Lest we forget, the fucking Democrats are the party of massive regulation and government intrusiveness — and remember that if you’re toying with a “protest” vote against Trump (or a quixotic vote for a third-party no-hoper) in the mid-term elections later this year.  (If you’re a lifetime Democrat voter and want socialism, then you’re at the wrong website and, if I may say, in the wrong country.)

It’s all very well for the economy to grow when manufacturing opens new plants and what have you (which is what Trump has also been making happen) — but that growth is finite.  Individuals starting their own businesses and becoming successful isn’t finite:  that is where America is at its strongest, and that is what will create true economic success for the whole country.  And Donald Trump understands this, and because of it he deserves our unflagging support, if for no other reason.

Incomprehensible Fuss

So one of Wal-Mart’s satellite suppliers was selling “Impeach 45” (i.e. the 45th POTUS, Donald Trump) merchandise, but after some people started squealing, the Big W ordered the stuff pulled.

I have to say that I’m a little nonplussed by the fuss.  Frankly, I remember when a lot more “objectionable” stuff was sold — and still is, e.g. Che Guevara T-shirts — and the world got on just fine.  Even the satirical riffs on the revolting Obama’s “Hope” / “Dream”  logo could have been construed as objectionable, at least to liberals, Commies and Democrats [massive overlap] , but I don’t remember howls of outrage coming from them — and they are quite easily the most-easily-triggered population group ever (see MAGA caps, reaction to).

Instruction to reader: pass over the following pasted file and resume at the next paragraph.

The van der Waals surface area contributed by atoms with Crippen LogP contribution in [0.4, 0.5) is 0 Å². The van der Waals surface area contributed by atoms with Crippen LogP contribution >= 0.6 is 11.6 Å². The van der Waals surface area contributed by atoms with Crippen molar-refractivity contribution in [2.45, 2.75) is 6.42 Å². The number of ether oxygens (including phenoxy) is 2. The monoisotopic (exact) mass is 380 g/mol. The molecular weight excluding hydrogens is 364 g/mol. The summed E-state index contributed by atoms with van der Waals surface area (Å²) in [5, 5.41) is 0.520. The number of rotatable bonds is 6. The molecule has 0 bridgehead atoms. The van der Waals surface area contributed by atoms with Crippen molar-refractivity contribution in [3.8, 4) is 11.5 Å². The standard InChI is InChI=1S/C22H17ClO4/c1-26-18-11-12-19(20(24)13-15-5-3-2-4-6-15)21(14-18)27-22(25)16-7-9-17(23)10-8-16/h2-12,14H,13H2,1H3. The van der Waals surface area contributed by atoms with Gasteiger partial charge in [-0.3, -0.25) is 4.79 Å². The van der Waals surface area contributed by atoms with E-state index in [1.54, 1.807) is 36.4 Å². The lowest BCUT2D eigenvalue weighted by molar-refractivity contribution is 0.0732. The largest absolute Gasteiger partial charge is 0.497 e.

And I’ll probably get the “But it’s Wal-Mart that’s selling it!”, as though the stereotypical American retailer (with 90% of its inventory carrying a Made-in-China label) should somehow be above such objectionable merchandise.  (I note that the Emperor Misha’s excellent dictum — “Rope.  Tree.  Journalist.  Some Assembly Required.” —  was also pulled from being sold on a T-shirt, as though journalists should not be strung up weekly from lampposts, as commonsense would suggest.  Sheesh.)

But with all the shit that the Left is causing these days, a stupid call for impeachment (which ain’t gonna happen, no matter how many Impeach 45 T-shirts they sell) is small potatoes.  Far more problematic is [list of 2,000 Lefty-loony actions omitted, for space reasons] .

Let’s face it:  we as a nation have a long and proud tradition of using T-shirts, pamphlets and bumper stickers to get under the other guy’s skin and up his nose.  And I’m enough of a capitalist to believe that as long as there’s a market, people should be able to make a buck from it, regardless of offense taken.

Here’s my suggestion for a T-shirt logo which broadens Misha’s thought somewhat:

Think I could get Target to carry it?